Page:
Other info

Academic honesty

The crux of academic integrity: Your work should be your own. If you turn in something that is not indicative of your performance, you are doing a disservice to yourself in failing to actually learn the material. Relatedly, if you do someone else’s work for them, you are allowing them not to learn material. At a more practical level, you are doing something that, if caught, instructors are obligated to report to your college. This is no fun for us either, so please don’t put us in that position!!

Overall, you should never copy someone else’s ideas or work.

If you’re not sure, it’s better to ask now than to risk trouble later. Just asking won’t get you in trouble.

Examples of things that are permissible:
Studying in groups. (In fact, this is often a good strategy!)
Talking about articles or class material in groups.
Referencing material in the book (or an article) and noting that you have done so.

Examples of things that are not permissible:
Writing papers in groups. This includes taking someone else’s paper (or parts of it) and quoting verbatim, or changing a small number of words. The work you turn in should be your own interpretation and your own thoughts.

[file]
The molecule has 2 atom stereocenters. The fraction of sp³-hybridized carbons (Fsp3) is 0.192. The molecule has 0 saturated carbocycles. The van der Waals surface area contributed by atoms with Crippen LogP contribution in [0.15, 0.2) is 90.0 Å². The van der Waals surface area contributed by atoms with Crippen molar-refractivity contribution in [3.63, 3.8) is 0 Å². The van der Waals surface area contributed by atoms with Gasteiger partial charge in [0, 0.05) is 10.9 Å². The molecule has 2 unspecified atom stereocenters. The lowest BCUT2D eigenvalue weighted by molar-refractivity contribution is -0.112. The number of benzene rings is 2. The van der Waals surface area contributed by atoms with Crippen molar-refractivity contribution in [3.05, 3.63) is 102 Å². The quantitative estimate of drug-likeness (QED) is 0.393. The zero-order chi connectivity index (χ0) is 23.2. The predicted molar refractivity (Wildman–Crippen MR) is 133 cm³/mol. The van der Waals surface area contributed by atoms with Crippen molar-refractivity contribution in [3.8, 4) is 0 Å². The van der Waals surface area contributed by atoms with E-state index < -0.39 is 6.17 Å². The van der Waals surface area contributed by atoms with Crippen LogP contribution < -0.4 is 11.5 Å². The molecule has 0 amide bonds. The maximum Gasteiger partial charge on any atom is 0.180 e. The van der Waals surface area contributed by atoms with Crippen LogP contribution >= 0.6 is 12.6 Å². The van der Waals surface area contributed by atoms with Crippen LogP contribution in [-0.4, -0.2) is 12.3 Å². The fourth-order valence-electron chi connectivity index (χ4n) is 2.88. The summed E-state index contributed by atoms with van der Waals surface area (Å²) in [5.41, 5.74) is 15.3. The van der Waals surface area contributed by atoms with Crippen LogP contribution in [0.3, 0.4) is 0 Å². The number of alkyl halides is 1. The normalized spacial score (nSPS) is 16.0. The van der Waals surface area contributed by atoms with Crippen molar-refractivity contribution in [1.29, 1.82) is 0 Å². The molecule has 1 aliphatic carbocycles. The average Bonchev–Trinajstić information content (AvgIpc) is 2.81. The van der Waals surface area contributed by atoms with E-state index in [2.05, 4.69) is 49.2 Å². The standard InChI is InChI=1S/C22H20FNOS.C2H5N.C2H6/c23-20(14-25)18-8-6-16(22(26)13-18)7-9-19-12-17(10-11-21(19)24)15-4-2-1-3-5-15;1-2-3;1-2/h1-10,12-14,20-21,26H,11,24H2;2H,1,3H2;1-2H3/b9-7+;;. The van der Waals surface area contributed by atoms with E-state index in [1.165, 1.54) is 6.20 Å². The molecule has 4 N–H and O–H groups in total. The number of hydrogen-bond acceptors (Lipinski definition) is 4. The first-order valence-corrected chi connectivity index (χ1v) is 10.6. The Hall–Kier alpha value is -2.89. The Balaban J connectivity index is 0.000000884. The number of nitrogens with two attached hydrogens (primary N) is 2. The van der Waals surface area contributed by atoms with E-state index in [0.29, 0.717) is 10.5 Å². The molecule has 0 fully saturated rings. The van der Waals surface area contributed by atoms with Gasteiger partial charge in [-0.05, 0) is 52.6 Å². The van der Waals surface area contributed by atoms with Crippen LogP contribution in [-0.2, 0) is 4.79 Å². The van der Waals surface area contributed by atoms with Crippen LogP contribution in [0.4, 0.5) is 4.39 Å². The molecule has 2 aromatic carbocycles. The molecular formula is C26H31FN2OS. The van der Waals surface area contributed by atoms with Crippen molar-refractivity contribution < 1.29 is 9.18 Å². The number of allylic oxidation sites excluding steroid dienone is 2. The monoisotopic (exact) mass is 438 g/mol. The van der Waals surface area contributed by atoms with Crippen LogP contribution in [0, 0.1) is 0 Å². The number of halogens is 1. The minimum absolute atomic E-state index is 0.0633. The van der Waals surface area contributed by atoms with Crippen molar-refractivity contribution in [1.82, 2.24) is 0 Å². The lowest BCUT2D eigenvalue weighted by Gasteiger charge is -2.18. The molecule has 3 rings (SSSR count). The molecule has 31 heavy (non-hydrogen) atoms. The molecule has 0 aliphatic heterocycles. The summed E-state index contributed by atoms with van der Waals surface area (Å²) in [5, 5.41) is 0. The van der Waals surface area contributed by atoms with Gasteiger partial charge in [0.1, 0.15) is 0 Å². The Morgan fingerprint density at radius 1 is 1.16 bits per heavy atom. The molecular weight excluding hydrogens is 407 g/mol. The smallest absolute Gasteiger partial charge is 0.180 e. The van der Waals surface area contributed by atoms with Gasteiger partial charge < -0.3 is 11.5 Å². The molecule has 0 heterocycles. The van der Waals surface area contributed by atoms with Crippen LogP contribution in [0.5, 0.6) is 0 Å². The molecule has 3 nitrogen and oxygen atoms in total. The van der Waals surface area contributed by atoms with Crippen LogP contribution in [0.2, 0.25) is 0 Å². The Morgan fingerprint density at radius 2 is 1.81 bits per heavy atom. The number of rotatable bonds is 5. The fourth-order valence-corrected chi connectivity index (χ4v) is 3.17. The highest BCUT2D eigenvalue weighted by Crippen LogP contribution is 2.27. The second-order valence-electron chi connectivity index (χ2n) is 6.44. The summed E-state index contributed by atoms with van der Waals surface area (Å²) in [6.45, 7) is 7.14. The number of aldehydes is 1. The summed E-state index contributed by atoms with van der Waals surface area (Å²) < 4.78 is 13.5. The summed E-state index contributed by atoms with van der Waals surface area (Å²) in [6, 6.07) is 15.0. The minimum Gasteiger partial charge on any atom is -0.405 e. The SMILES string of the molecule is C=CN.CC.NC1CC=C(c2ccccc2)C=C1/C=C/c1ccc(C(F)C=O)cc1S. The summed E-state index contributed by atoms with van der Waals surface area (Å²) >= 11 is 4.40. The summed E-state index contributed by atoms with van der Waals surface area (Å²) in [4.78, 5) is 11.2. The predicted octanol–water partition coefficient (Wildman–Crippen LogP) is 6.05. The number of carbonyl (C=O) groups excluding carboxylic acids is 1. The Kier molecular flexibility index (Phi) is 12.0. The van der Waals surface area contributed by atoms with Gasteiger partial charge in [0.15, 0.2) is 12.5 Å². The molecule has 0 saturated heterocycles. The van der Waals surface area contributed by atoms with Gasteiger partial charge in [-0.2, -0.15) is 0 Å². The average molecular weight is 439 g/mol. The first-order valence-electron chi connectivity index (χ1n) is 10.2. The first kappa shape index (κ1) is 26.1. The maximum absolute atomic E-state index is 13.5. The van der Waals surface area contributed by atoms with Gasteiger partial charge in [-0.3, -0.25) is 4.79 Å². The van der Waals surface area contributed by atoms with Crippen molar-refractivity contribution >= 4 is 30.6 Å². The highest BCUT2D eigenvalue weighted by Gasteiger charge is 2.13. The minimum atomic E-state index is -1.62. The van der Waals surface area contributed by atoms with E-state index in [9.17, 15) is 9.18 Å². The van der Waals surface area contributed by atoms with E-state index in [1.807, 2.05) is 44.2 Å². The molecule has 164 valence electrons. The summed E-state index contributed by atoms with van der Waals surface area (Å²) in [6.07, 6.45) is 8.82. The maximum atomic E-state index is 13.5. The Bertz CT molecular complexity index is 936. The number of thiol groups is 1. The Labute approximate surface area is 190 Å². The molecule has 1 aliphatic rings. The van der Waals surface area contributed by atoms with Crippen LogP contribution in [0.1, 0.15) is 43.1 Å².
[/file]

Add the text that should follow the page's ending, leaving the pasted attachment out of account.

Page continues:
Writing a paper for someone else.
Looking at someone else’s exam.
Referencing material in article/book without noting that you have done so.

Appealing a grade

Students wishing to appeal a grade must request a regrade in writing within ten days of receiving the grade. The request must contain a paragraph justifying the appeal.

Experimental credit alternative

Each single-page write-up counts as one point (1 hour) of experimental credit. These should be turned in via email to Dr. Creel by the Wednesday of Week 10 to receive credit. You should summarize the findings of the article (2 paragraphs), and then discuss what makes it interesting or relevant to cognition generally. Some possible readings are below, but you can also find appropriate material in a journal like Scientific American or Psychological Science.

Fetal language learning
Color synesthesia
Animal-directed speech
GLB speech
Writing systems and spatial representations of action